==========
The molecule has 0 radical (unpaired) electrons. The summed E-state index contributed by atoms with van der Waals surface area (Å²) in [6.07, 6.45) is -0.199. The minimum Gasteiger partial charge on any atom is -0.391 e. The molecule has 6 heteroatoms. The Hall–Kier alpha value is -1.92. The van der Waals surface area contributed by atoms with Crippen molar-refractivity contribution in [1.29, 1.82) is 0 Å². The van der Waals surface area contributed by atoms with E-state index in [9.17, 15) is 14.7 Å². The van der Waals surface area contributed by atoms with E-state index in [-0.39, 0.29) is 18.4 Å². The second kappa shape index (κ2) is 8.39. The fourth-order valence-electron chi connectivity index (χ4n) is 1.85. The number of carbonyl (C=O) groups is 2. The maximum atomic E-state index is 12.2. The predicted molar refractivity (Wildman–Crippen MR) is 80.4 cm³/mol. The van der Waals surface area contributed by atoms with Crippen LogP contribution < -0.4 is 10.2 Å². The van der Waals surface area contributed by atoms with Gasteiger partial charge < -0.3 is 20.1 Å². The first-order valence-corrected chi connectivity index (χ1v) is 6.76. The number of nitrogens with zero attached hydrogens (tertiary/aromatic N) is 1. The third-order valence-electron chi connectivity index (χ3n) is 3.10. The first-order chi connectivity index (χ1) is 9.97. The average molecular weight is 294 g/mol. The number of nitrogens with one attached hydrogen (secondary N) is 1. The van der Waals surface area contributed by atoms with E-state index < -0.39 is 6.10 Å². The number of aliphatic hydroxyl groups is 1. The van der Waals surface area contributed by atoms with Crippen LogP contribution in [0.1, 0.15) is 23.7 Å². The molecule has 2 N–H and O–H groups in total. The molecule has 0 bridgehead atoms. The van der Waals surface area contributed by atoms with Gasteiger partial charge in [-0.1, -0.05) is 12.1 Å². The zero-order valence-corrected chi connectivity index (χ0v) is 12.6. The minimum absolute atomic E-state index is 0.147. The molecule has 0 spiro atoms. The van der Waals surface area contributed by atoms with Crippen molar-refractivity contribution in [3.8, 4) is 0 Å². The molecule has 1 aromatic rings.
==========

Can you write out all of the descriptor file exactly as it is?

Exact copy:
The molecule has 0 radical (unpaired) electrons. The summed E-state index contributed by atoms with van der Waals surface area (Å²) in [6.07, 6.45) is -0.199. The minimum Gasteiger partial charge on any atom is -0.391 e. The molecule has 6 heteroatoms. The Hall–Kier alpha value is -1.92. The van der Waals surface area contributed by atoms with Crippen molar-refractivity contribution in [1.29, 1.82) is 0 Å². The van der Waals surface area contributed by atoms with E-state index in [9.17, 15) is 14.7 Å². The van der Waals surface area contributed by atoms with E-state index in [-0.39, 0.29) is 18.4 Å². The second kappa shape index (κ2) is 8.39. The fourth-order valence-electron chi connectivity index (χ4n) is 1.85. The number of carbonyl (C=O) groups is 2. The maximum atomic E-state index is 12.2. The predicted molar refractivity (Wildman–Crippen MR) is 80.4 cm³/mol. The van der Waals surface area contributed by atoms with Crippen LogP contribution < -0.4 is 10.2 Å². The van der Waals surface area contributed by atoms with Gasteiger partial charge < -0.3 is 20.1 Å². The first-order valence-corrected chi connectivity index (χ1v) is 6.76. The number of nitrogens with zero attached hydrogens (tertiary/aromatic N) is 1. The third-order valence-electron chi connectivity index (χ3n) is 3.10. The first-order chi connectivity index (χ1) is 9.97. The average molecular weight is 294 g/mol. The number of nitrogens with one attached hydrogen (secondary N) is 1. The van der Waals surface area contributed by atoms with E-state index < -0.39 is 6.10 Å². The number of aliphatic hydroxyl groups is 1. The van der Waals surface area contributed by atoms with Crippen LogP contribution in [0.1, 0.15) is 23.7 Å². The molecule has 2 N–H and O–H groups in total. The molecule has 0 bridgehead atoms. The van der Waals surface area contributed by atoms with Gasteiger partial charge in [-0.1, -0.05) is 12.1 Å². The zero-order valence-corrected chi connectivity index (χ0v) is 12.6. The minimum absolute atomic E-state index is 0.147. The molecule has 0 spiro atoms. The van der Waals surface area contributed by atoms with Crippen molar-refractivity contribution in [3.8, 4) is 0 Å². The molecule has 1 aromatic rings.